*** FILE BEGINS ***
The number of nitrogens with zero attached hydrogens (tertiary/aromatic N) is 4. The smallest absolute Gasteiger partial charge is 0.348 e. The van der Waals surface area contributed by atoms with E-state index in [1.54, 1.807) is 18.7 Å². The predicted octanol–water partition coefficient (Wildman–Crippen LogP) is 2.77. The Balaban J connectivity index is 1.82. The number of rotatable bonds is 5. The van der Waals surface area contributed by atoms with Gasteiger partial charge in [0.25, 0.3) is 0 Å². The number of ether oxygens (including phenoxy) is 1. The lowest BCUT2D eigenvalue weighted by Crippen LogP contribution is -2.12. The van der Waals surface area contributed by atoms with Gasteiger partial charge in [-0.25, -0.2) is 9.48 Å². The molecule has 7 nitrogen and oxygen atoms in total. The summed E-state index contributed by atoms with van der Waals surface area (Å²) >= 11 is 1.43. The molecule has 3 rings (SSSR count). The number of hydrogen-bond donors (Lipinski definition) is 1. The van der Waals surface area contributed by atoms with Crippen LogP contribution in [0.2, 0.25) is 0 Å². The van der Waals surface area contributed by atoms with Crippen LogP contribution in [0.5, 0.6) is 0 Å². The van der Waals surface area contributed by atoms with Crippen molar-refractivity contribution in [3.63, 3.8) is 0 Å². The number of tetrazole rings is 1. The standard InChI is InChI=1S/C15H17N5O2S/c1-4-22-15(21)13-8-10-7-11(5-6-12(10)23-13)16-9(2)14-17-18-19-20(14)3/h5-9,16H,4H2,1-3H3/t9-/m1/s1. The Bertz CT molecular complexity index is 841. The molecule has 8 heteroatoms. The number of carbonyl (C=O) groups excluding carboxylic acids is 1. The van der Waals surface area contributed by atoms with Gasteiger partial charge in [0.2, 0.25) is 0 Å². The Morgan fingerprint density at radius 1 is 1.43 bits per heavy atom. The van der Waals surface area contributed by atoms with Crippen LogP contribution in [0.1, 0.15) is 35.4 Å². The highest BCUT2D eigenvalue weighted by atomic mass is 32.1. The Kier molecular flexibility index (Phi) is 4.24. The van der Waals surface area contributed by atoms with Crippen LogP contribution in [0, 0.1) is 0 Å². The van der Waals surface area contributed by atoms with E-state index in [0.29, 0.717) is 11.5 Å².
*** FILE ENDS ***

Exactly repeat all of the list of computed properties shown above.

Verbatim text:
The number of nitrogens with zero attached hydrogens (tertiary/aromatic N) is 4. The smallest absolute Gasteiger partial charge is 0.348 e. The van der Waals surface area contributed by atoms with E-state index in [1.54, 1.807) is 18.7 Å². The predicted octanol–water partition coefficient (Wildman–Crippen LogP) is 2.77. The Balaban J connectivity index is 1.82. The number of rotatable bonds is 5. The van der Waals surface area contributed by atoms with Gasteiger partial charge in [0.25, 0.3) is 0 Å². The number of ether oxygens (including phenoxy) is 1. The lowest BCUT2D eigenvalue weighted by Crippen LogP contribution is -2.12. The van der Waals surface area contributed by atoms with Gasteiger partial charge in [-0.25, -0.2) is 9.48 Å². The molecule has 7 nitrogen and oxygen atoms in total. The summed E-state index contributed by atoms with van der Waals surface area (Å²) >= 11 is 1.43. The molecule has 3 rings (SSSR count). The number of hydrogen-bond donors (Lipinski definition) is 1. The van der Waals surface area contributed by atoms with Crippen LogP contribution in [0.2, 0.25) is 0 Å². The van der Waals surface area contributed by atoms with Crippen LogP contribution in [0.5, 0.6) is 0 Å². The van der Waals surface area contributed by atoms with Crippen molar-refractivity contribution in [3.63, 3.8) is 0 Å². The number of tetrazole rings is 1. The standard InChI is InChI=1S/C15H17N5O2S/c1-4-22-15(21)13-8-10-7-11(5-6-12(10)23-13)16-9(2)14-17-18-19-20(14)3/h5-9,16H,4H2,1-3H3/t9-/m1/s1. The Bertz CT molecular complexity index is 841. The molecule has 8 heteroatoms. The number of carbonyl (C=O) groups excluding carboxylic acids is 1. The van der Waals surface area contributed by atoms with Gasteiger partial charge in [0.2, 0.25) is 0 Å². The Morgan fingerprint density at radius 1 is 1.43 bits per heavy atom. The van der Waals surface area contributed by atoms with Crippen LogP contribution in [0.1, 0.15) is 35.4 Å². The highest BCUT2D eigenvalue weighted by atomic mass is 32.1. The Kier molecular flexibility index (Phi) is 4.24. The van der Waals surface area contributed by atoms with Crippen LogP contribution in [0, 0.1) is 0 Å². The van der Waals surface area contributed by atoms with E-state index in [0.29, 0.717) is 11.5 Å².